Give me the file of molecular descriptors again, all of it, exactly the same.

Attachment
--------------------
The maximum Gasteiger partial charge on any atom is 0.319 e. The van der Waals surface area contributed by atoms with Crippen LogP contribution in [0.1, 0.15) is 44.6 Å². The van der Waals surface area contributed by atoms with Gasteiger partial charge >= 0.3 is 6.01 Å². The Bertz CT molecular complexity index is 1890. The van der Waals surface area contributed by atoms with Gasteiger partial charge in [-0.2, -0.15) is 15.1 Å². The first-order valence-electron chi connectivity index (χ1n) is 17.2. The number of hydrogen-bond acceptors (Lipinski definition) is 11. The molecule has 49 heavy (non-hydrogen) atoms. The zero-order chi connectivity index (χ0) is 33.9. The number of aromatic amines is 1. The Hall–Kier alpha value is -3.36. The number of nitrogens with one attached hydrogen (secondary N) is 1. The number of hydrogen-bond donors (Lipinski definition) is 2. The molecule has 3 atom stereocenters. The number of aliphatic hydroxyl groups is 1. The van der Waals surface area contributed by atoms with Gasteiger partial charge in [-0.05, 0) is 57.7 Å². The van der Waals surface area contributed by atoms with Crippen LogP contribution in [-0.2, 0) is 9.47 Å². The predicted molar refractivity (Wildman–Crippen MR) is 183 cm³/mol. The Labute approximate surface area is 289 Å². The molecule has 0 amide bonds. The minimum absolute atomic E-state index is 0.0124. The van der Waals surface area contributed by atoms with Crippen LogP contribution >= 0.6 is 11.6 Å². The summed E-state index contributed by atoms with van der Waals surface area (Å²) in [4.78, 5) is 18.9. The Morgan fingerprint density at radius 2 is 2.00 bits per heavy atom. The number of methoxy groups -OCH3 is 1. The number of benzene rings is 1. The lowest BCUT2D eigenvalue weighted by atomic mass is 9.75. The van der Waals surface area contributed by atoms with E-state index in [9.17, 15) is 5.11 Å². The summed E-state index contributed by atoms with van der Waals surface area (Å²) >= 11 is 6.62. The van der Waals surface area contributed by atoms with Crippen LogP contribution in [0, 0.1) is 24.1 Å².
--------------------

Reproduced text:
The maximum Gasteiger partial charge on any atom is 0.319 e. The van der Waals surface area contributed by atoms with Crippen LogP contribution in [0.1, 0.15) is 44.6 Å². The van der Waals surface area contributed by atoms with Gasteiger partial charge >= 0.3 is 6.01 Å². The Bertz CT molecular complexity index is 1890. The van der Waals surface area contributed by atoms with Gasteiger partial charge in [-0.2, -0.15) is 15.1 Å². The first-order valence-electron chi connectivity index (χ1n) is 17.2. The number of hydrogen-bond acceptors (Lipinski definition) is 11. The molecule has 49 heavy (non-hydrogen) atoms. The zero-order chi connectivity index (χ0) is 33.9. The number of aromatic amines is 1. The Hall–Kier alpha value is -3.36. The number of nitrogens with one attached hydrogen (secondary N) is 1. The number of hydrogen-bond donors (Lipinski definition) is 2. The molecule has 3 atom stereocenters. The number of aliphatic hydroxyl groups is 1. The van der Waals surface area contributed by atoms with Gasteiger partial charge in [-0.05, 0) is 57.7 Å². The van der Waals surface area contributed by atoms with Crippen LogP contribution in [-0.2, 0) is 9.47 Å². The predicted molar refractivity (Wildman–Crippen MR) is 183 cm³/mol. The Labute approximate surface area is 289 Å². The molecule has 0 amide bonds. The minimum absolute atomic E-state index is 0.0124. The van der Waals surface area contributed by atoms with Crippen LogP contribution >= 0.6 is 11.6 Å². The summed E-state index contributed by atoms with van der Waals surface area (Å²) in [4.78, 5) is 18.9. The Morgan fingerprint density at radius 2 is 2.00 bits per heavy atom. The number of methoxy groups -OCH3 is 1. The number of benzene rings is 1. The lowest BCUT2D eigenvalue weighted by atomic mass is 9.75. The van der Waals surface area contributed by atoms with E-state index in [9.17, 15) is 5.11 Å². The summed E-state index contributed by atoms with van der Waals surface area (Å²) >= 11 is 6.62. The van der Waals surface area contributed by atoms with Crippen LogP contribution in [0, 0.1) is 24.1 Å².